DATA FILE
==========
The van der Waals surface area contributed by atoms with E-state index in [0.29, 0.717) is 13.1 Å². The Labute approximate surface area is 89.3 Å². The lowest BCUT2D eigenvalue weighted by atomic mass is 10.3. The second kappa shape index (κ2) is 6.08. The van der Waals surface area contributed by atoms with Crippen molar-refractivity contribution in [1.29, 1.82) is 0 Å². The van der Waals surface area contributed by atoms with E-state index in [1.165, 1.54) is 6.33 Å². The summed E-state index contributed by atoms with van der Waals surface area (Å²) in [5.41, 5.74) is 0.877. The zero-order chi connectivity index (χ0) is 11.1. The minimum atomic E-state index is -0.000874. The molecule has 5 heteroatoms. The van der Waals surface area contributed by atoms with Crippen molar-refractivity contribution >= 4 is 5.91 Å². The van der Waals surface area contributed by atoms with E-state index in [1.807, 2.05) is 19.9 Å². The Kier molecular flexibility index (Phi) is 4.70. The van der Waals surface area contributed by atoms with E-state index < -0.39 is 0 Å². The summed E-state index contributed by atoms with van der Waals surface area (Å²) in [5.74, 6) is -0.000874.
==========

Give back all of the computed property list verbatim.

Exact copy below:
The van der Waals surface area contributed by atoms with E-state index in [0.29, 0.717) is 13.1 Å². The Labute approximate surface area is 89.3 Å². The lowest BCUT2D eigenvalue weighted by atomic mass is 10.3. The second kappa shape index (κ2) is 6.08. The van der Waals surface area contributed by atoms with Crippen molar-refractivity contribution in [1.29, 1.82) is 0 Å². The van der Waals surface area contributed by atoms with E-state index in [1.165, 1.54) is 6.33 Å². The summed E-state index contributed by atoms with van der Waals surface area (Å²) in [5.41, 5.74) is 0.877. The zero-order chi connectivity index (χ0) is 11.1. The minimum atomic E-state index is -0.000874. The molecule has 5 heteroatoms. The van der Waals surface area contributed by atoms with Crippen molar-refractivity contribution >= 4 is 5.91 Å². The van der Waals surface area contributed by atoms with E-state index in [1.807, 2.05) is 19.9 Å². The Kier molecular flexibility index (Phi) is 4.70. The van der Waals surface area contributed by atoms with E-state index < -0.39 is 0 Å². The summed E-state index contributed by atoms with van der Waals surface area (Å²) in [5.74, 6) is -0.000874.